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I don’t know how many of you have had the opportunity to view some of the extended ASCII characters on PC-clones, but they are pretty funny. You find little smiley-faces, all the suits in a deck of cards, and lots of other fun characters. Unfortunately, these cute characters are just about useless, and they aren’t that easy to use anyway. The Mac, on the other hand, has a decent extended ASCII character set with useful typographical symbols like *, [tm],(c),[tm], and a whole slew of accented letters. Even still, if you are used to a foreign language, the Mac doesn’t even begin to cut it. Even though the designers of the Mac made better choices than the designers of the PC, both machines (and indeed almost all machines) use an 8-bit character set. This means that you can have only 256 characters. Initially, I suspect that the computer designers thought that 256 characters would be more than enough, but these designers also thought 128K was a good amount of standard memory and 640K was more than anyone would ever want. So if you want to transfer files to a PC from a Mac, you have to be careful to use only the first 128 characters of the ASCII character set, because those are the only ones that will be the same. I won’t even mention EBCDIC because it irritates me too much.

Well, the companies responsible for these difficulties have banded together in what seems to be an unprecedented level of cooperation to form Unicode Inc. The Who’s Who membership list includes Microsoft, IBM, Aldus, NeXT, Apple, GO, Sun, Metaphor, Lotus, Novell, and – for a little academic interest – the Research Libraries Group. Unicode is working on a new standard for character representation that will use a 16-bit character set that will support more than 27,000 characters out of a possible 65,000. Of course all applications will have to be rewritten to support Unicode (although Apple’s Script Manager should make that process easier for Mac developers once it supports Unicode), but once all applications support Unicode the ASCII barrier will fall.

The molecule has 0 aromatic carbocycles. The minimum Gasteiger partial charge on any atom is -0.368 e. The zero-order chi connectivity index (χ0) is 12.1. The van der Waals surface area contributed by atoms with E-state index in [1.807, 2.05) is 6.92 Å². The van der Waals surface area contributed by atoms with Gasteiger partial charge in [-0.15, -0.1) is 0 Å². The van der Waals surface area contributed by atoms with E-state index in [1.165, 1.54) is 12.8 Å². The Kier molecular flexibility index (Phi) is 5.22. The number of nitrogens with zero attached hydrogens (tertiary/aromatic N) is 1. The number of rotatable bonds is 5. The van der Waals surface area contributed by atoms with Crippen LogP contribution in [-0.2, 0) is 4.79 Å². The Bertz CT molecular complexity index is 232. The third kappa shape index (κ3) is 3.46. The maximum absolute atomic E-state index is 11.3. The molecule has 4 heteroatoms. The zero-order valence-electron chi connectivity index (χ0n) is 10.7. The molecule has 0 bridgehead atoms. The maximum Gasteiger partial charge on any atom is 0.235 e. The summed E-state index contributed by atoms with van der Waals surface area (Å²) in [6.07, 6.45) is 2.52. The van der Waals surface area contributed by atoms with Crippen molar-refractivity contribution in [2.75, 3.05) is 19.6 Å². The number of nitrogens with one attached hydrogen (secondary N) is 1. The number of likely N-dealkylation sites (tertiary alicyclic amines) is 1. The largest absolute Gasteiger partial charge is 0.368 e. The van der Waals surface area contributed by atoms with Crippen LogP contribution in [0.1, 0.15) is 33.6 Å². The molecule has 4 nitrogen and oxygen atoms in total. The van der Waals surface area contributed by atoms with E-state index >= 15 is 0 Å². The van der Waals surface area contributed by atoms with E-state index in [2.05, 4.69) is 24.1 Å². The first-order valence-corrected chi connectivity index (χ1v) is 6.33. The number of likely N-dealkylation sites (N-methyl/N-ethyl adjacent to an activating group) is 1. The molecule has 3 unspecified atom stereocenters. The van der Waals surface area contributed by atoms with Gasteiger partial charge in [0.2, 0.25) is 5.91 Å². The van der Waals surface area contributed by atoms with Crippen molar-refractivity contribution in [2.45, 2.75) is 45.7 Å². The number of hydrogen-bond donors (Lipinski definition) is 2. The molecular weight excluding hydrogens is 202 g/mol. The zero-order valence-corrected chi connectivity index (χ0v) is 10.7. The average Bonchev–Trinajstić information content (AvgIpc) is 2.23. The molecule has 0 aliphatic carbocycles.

The best part of Unicode is that because all the major computer companies are involved, it has a very good chance of being implemented correctly on all major platforms, including future versions of the Mac, OS/2, and Windows. There is a competing proposal, ISO 10646, the relative merits of which are being bandied about on a BITNET discussion list called HUMANIST (and in other places, no doubt). A couple of the arguments center on floating accents, which Unicode supports and which ISO 10646 doesn’t, and whether or not ISO’s method of variable length bytes (8, 16, 24, or 32 bits) makes any sense at all. I don’t totally understand the issues on either side, since I work with only one language that can’t be represented in ASCII, but I get the gist of it all. My non-ASCII language is ancient Greek, and let me tell you, it’s an incredible pain to transcribe Greek letters into a reasonable ASCII facsimile, working primarily on sound and visual similarities. Ugh.

The languages that will benefit the most (or which we will benefit the most from, it’s not clear) from Unicode are the Oriental ideographs, which have few visual analogues and whose pronunciations are often too subtle for coding in ASCII, unlike Greek, which can be made to sound enough like English to be comprehensible. I didn’t see the Unicode guide to the Chinese, Japanese, or Korean, because they are too large to send. I do have a copy of the draft proposal, and I’m extremely impressed by Unicode’s completeness. Included are a number of mathematical operators, geometric shapes, currency symbols, a full set of punctuation marks, basic dingbats, and a bunch of languages I’d never heard of, such as Gurmukhi, Devanagari, Oriya, and Bopomofo.

Information from:
The Unicode Consortium — [email protected]
Bill Tuthill — [email protected]
Michael Sperberg-McQueen — [email protected]

Related articles:
MacWEEK — 26-Feb-91, Vol. 5, #8, pg. 5
InfoWorld — 25-Feb-91, Vol. 13, #8, pg. 8

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